In the Beginning was the Word | Developmental origins of intelligent behavior
In the Beginning was the Word
In this presentation, Dr. Grigorenko will review the work on the manifestation, course, and etiology of developmental language disorders (DLD) that has been unfolding in her laboratory. She will provide a general overview of the field and then illustrate its various views with specific studies completed. Dr. Grigorenko will sample research from different contexts and different participant samples. Specifically, she will (1) delineate the current frontiers of the field with regard to its major empirical challenges and existing theoretical tensions; (2) indicate the field’s point of growth; and (3) outline the field’s perceived misconceptions. Dr. Grigorenko will primarily sample empirical research from her laboratory comparing and contrasting a(typical) language acquisition (1) in mono- and multilingual contexts; (2) by children developing in their biological families and orphaned children; and (3) by children with and without DLD. She will sample different languages (Arabic, African languages, English, and Russian) and countries (high- and middle- and low-income). In terms of the methodologies, she will illustrate the relevant empirical and theoretical points using behavior, brain, and genetic approaches. She will conclude with an overall statement regarding potential points of growth for the field and the description of the relevant research that is ongoing in her laboratory.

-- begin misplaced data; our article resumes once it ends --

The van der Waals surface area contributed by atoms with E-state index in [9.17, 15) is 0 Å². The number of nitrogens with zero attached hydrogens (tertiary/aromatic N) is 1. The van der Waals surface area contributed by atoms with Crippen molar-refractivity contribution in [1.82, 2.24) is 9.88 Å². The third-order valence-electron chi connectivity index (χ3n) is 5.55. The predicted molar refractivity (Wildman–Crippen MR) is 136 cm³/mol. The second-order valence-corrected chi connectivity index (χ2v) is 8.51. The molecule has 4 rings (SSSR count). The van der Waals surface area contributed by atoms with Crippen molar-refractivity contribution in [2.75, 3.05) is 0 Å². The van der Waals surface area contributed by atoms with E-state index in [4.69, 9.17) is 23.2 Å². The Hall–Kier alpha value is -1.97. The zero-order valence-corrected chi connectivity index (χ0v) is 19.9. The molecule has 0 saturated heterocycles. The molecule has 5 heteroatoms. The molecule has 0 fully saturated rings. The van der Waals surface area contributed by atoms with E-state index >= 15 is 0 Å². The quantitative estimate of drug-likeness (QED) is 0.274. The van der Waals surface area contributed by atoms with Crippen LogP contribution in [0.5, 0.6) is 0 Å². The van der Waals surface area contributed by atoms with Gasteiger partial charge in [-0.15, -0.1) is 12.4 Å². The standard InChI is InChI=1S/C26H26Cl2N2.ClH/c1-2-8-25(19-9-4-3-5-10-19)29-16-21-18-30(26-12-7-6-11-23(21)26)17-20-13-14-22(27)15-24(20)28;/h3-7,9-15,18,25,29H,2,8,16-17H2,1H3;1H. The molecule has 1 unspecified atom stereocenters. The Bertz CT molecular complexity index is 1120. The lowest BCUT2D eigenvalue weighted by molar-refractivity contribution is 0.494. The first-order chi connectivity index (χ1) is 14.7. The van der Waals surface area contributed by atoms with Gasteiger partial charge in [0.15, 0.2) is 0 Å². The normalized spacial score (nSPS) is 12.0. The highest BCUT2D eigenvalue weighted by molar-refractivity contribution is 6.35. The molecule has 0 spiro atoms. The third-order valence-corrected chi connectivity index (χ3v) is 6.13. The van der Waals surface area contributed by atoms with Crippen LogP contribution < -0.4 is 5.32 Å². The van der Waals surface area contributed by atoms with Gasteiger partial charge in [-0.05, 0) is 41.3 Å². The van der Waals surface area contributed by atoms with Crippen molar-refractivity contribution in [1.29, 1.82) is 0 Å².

Developmental origins of intelligent behavior
Powered by recent advances in artificial intelligence, computer systems are now able to outperform humans in certain cognitive tasks. For example, there are algorithms that are better than us at recognizing handwritten letters or digits. In several hallmark domains of natural intelligence, however, even the smartest learning algorithms are hopelessly inferior to the remarkable learning capacities of human children. Driven by this fascination for learning, the overarching question I will address in my presentation is how uniquely human intelligent behavior emerges in the course of development. A particular focus will be how children learn to understand symbolic information (e.g., read words and grasp numbers), generate models of their experience (e.g., a quantification system) and use these models for problem solving. Going beyond descriptive developmental psychological theories, I will introduce an explanatory framework that anchors behavioral learning trajectories in interacting biological systems (environments, genes and brains). Building on this conceptual foundation, I will capture both universal principles and individual differences of learning (with an emphasis on dyslexia and dyscalculia). Moreover, I will talk about my field site research efforts (currently in rural Northern India) aiming for a better understanding of how learning is shaped by cultural diversity.
Thanks to support from the National Science Foundation